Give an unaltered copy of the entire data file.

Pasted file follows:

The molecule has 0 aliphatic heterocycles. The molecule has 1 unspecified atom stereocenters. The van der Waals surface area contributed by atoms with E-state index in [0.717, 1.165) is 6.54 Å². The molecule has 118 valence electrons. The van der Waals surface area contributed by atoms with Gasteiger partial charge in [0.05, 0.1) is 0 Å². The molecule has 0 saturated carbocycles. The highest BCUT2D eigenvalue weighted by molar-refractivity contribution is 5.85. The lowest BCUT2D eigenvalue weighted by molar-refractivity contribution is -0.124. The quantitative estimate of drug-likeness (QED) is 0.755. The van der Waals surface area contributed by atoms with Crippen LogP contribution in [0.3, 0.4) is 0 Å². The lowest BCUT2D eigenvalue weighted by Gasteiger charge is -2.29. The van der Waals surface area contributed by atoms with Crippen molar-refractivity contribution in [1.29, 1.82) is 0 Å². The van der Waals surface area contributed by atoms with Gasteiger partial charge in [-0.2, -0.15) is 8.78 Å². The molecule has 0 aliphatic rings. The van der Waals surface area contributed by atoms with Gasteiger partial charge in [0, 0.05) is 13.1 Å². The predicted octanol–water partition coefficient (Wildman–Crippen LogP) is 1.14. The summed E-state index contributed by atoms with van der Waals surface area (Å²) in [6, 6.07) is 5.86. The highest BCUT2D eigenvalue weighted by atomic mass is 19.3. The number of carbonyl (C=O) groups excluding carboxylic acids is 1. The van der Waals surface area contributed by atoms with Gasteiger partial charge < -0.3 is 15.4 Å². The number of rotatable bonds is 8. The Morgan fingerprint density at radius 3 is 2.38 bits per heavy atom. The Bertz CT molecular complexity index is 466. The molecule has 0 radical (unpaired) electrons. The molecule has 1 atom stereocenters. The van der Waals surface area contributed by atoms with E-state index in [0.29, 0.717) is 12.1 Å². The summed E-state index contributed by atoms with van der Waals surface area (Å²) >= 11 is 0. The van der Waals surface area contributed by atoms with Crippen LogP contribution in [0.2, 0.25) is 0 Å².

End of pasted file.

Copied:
The molecule has 0 aliphatic heterocycles. The molecule has 1 unspecified atom stereocenters. The van der Waals surface area contributed by atoms with E-state index in [0.717, 1.165) is 6.54 Å². The molecule has 118 valence electrons. The van der Waals surface area contributed by atoms with Gasteiger partial charge in [0.05, 0.1) is 0 Å². The molecule has 0 saturated carbocycles. The highest BCUT2D eigenvalue weighted by molar-refractivity contribution is 5.85. The lowest BCUT2D eigenvalue weighted by molar-refractivity contribution is -0.124. The quantitative estimate of drug-likeness (QED) is 0.755. The van der Waals surface area contributed by atoms with Crippen LogP contribution in [0.3, 0.4) is 0 Å². The lowest BCUT2D eigenvalue weighted by Gasteiger charge is -2.29. The van der Waals surface area contributed by atoms with Crippen molar-refractivity contribution in [1.29, 1.82) is 0 Å². The van der Waals surface area contributed by atoms with Gasteiger partial charge in [-0.2, -0.15) is 8.78 Å². The molecule has 0 aliphatic rings. The van der Waals surface area contributed by atoms with Gasteiger partial charge in [0, 0.05) is 13.1 Å². The predicted octanol–water partition coefficient (Wildman–Crippen LogP) is 1.14. The summed E-state index contributed by atoms with van der Waals surface area (Å²) in [6, 6.07) is 5.86. The highest BCUT2D eigenvalue weighted by atomic mass is 19.3. The number of carbonyl (C=O) groups excluding carboxylic acids is 1. The van der Waals surface area contributed by atoms with Gasteiger partial charge < -0.3 is 15.4 Å². The number of rotatable bonds is 8. The Morgan fingerprint density at radius 3 is 2.38 bits per heavy atom. The Bertz CT molecular complexity index is 466. The molecule has 0 radical (unpaired) electrons. The molecule has 1 atom stereocenters. The van der Waals surface area contributed by atoms with E-state index in [0.29, 0.717) is 12.1 Å². The summed E-state index contributed by atoms with van der Waals surface area (Å²) >= 11 is 0. The van der Waals surface area contributed by atoms with Crippen LogP contribution in [0.2, 0.25) is 0 Å².